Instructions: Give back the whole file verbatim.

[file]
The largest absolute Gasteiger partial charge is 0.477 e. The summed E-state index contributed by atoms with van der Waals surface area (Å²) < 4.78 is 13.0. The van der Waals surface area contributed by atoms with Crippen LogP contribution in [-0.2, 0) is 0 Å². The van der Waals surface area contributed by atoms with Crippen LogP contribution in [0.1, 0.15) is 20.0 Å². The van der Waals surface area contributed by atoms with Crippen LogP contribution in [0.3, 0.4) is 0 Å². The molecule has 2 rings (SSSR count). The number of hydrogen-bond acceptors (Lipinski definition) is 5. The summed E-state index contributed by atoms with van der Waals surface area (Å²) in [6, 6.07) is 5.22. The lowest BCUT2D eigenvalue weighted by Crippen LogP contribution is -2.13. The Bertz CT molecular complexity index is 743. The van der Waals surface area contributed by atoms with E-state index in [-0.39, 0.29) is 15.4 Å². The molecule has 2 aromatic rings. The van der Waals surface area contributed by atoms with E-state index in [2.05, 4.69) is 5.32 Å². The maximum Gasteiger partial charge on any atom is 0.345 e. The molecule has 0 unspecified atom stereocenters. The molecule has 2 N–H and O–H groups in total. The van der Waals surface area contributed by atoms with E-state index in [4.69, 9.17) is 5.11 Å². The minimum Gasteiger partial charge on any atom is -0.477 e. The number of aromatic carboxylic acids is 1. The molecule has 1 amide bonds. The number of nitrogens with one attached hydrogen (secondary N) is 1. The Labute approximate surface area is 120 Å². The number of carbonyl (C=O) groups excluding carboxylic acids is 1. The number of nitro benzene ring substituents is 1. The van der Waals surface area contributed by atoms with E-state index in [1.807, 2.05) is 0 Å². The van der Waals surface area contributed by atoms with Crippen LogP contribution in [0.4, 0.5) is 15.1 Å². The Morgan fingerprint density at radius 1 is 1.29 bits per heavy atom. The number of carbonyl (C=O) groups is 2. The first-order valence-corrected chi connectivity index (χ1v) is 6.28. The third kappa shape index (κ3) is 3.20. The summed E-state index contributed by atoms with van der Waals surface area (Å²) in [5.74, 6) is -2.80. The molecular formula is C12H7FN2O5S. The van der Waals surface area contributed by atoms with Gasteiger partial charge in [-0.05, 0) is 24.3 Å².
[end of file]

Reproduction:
The largest absolute Gasteiger partial charge is 0.477 e. The summed E-state index contributed by atoms with van der Waals surface area (Å²) < 4.78 is 13.0. The van der Waals surface area contributed by atoms with Crippen LogP contribution in [-0.2, 0) is 0 Å². The van der Waals surface area contributed by atoms with Crippen LogP contribution in [0.1, 0.15) is 20.0 Å². The van der Waals surface area contributed by atoms with Crippen LogP contribution in [0.3, 0.4) is 0 Å². The molecule has 2 rings (SSSR count). The number of hydrogen-bond acceptors (Lipinski definition) is 5. The summed E-state index contributed by atoms with van der Waals surface area (Å²) in [6, 6.07) is 5.22. The lowest BCUT2D eigenvalue weighted by Crippen LogP contribution is -2.13. The Bertz CT molecular complexity index is 743. The van der Waals surface area contributed by atoms with E-state index in [-0.39, 0.29) is 15.4 Å². The molecule has 2 aromatic rings. The van der Waals surface area contributed by atoms with E-state index in [2.05, 4.69) is 5.32 Å². The maximum Gasteiger partial charge on any atom is 0.345 e. The molecule has 0 unspecified atom stereocenters. The molecule has 2 N–H and O–H groups in total. The van der Waals surface area contributed by atoms with E-state index in [4.69, 9.17) is 5.11 Å². The minimum Gasteiger partial charge on any atom is -0.477 e. The number of aromatic carboxylic acids is 1. The molecule has 1 amide bonds. The number of nitrogens with one attached hydrogen (secondary N) is 1. The Labute approximate surface area is 120 Å². The number of carbonyl (C=O) groups excluding carboxylic acids is 1. The number of nitro benzene ring substituents is 1. The van der Waals surface area contributed by atoms with E-state index in [1.807, 2.05) is 0 Å². The van der Waals surface area contributed by atoms with Crippen LogP contribution in [0.4, 0.5) is 15.1 Å². The Morgan fingerprint density at radius 1 is 1.29 bits per heavy atom. The number of carbonyl (C=O) groups is 2. The first-order valence-corrected chi connectivity index (χ1v) is 6.28. The third kappa shape index (κ3) is 3.20. The summed E-state index contributed by atoms with van der Waals surface area (Å²) in [5.74, 6) is -2.80. The molecular formula is C12H7FN2O5S. The van der Waals surface area contributed by atoms with Gasteiger partial charge in [-0.05, 0) is 24.3 Å².